Is Timing Everything ?

Mobile Commerce, Smartphone, Mobile Wallets – terms that we are rather familiar with today but would have sounded “alien” 14 years ago, back in the year 2001 !

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I recently stumbled upon an article I wrote for Singapore’s Straits Times  on 19 June 2001 and was taken aback at how I managed to “nail so many parts of the mobile ecosystem that are just really starting to come to fruition now” (as a friend put it). I certainly don’t have the ability to see into the future then or did I ? Nah ….

We were most certainly working on and experimenting with these concepts then and envision how mobile phones would impact our day-to-day life. If we had launched those services then we would have been way too early, since the infrastructure was not there plus even if that existed, we would need to educate the world on these new services / tools and would have run out of money (and we did). Remember in 2001, there was no iPhone (it was released only in 2007), Wi-fi was in its infancy and Facebook only arrived in 2004.

There was no “networked-age” as we know it today.  People were not as “connected” and access to the Internet from home was a luxury in our part of the world, let alone mobile internet access.  Could Mobile Commerce work then if we “launched” ? Definitely not !

Timing is less about being the first but being the “most-used” or the most popularized. It is a function of finding the right balance between demand and supply.  This is best illustrated by Apple and its “second-mover advantage” (a termed coined by NYU marketing professor Scott Galloway).  While Apple, who hasn’t been first to market in anything,  it has mastered the art of timing !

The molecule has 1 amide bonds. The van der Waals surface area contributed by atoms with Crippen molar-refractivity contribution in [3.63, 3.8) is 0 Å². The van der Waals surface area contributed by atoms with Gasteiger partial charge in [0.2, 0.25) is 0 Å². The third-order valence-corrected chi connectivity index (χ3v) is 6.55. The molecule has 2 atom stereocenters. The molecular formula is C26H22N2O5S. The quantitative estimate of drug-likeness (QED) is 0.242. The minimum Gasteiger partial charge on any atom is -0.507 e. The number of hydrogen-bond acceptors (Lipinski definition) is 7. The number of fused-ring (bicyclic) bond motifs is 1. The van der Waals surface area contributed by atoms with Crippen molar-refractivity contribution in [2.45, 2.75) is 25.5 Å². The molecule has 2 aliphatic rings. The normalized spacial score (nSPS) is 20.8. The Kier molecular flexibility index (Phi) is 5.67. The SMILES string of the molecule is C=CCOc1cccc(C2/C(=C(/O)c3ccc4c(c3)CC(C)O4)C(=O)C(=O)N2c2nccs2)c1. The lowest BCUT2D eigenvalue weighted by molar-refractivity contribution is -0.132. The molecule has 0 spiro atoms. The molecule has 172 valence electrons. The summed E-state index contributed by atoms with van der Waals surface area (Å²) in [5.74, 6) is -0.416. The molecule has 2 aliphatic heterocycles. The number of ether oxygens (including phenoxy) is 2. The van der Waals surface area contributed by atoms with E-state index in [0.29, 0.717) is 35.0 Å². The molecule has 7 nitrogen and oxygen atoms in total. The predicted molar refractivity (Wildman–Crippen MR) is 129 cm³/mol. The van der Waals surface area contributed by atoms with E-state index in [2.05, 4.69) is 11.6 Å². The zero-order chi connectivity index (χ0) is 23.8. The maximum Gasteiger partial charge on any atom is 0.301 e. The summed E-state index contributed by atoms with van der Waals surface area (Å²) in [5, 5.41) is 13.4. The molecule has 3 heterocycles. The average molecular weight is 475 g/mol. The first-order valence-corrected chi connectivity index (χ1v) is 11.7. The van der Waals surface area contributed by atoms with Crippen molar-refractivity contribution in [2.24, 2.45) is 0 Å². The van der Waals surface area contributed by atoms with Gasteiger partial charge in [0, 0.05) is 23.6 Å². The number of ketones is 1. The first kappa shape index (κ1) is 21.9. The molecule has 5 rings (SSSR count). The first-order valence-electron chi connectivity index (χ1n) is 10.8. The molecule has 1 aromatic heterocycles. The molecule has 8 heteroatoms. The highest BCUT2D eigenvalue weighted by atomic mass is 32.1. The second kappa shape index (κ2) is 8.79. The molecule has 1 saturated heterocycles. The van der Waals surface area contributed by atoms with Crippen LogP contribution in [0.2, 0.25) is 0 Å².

I quote Galloway : “Apple has been second at most stuff. They’re not a true innovator in the definition of the word. They weren’t the first into object-oriented computing (the mouse), they weren’t the first MP3 player, they weren’t the first mobile phone. But they look at something, they improve upon it, they weigh it, and they come in and make it more user friendly.”

Today, we are in an of global connectivity ! With 3G /Wi-Fi , tablets and smartphones we are always connected to the Internet and in many more places than 14 years ago. With the rise of social networks and instant messaging,  businesses are able to reach and gain new customers/users with unprecedented speed, where it would have taken years in the past, it could now be done in weeks for lower costs too.  And timing still holds even more true now then it did in the past.

Why do startups like AirBnB, Uber etc. succeed while other fail? Is it the team? Funding? Timing? Idea? Business model?  According to serial entrepreneur Bill Gross, it’s all about timing.  Timing came in at 42% from surveying over 200 companies !

He came to this conclusion by investigating how 5 key factors affected the success of the 125 companies in his portfolio at Idealab and 125 companies outside of his portfolio.

single biggest reason why startups succeed

For innovators, adoption is the real challenge and will happen only when people, markets, and technology are ready.  If your too ahead of the “time”, you could hedge your bets, file a patent, sit back and wait for the right time to come :-) But this does not mean that team execution, the idea, business model and funding do not play important roles — they still do.

P.S. If you’ll like to read what I wrote in the year 2001, you can download the scanned copy of the article here or from this link http://bit.ly/myamsxyz

P.S.S. Here’s Bill Gross’ TED talk on why startups succeed, watch to find out about his findings below.

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